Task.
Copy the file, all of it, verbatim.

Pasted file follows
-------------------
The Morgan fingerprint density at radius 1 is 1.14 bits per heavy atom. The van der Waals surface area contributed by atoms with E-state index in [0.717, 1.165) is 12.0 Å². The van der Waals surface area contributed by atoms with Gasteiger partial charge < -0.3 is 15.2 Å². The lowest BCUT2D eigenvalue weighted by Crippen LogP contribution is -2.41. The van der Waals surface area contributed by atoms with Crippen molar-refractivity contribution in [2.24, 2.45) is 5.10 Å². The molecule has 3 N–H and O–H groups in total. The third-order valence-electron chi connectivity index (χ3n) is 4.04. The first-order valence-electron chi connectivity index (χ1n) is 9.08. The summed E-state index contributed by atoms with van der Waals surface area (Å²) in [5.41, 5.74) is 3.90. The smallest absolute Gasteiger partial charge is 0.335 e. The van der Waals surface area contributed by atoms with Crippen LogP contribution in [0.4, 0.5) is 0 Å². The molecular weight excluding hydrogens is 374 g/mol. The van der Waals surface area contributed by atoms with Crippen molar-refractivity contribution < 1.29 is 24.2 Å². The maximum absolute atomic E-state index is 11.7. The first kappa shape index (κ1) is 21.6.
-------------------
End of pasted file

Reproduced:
The Morgan fingerprint density at radius 1 is 1.14 bits per heavy atom. The van der Waals surface area contributed by atoms with E-state index in [0.717, 1.165) is 12.0 Å². The van der Waals surface area contributed by atoms with Gasteiger partial charge < -0.3 is 15.2 Å². The lowest BCUT2D eigenvalue weighted by Crippen LogP contribution is -2.41. The van der Waals surface area contributed by atoms with Crippen molar-refractivity contribution in [2.24, 2.45) is 5.10 Å². The molecule has 3 N–H and O–H groups in total. The third-order valence-electron chi connectivity index (χ3n) is 4.04. The first-order valence-electron chi connectivity index (χ1n) is 9.08. The summed E-state index contributed by atoms with van der Waals surface area (Å²) in [5.41, 5.74) is 3.90. The smallest absolute Gasteiger partial charge is 0.335 e. The van der Waals surface area contributed by atoms with Crippen LogP contribution in [0.4, 0.5) is 0 Å². The molecular weight excluding hydrogens is 374 g/mol. The van der Waals surface area contributed by atoms with Crippen molar-refractivity contribution < 1.29 is 24.2 Å². The maximum absolute atomic E-state index is 11.7. The first kappa shape index (κ1) is 21.6.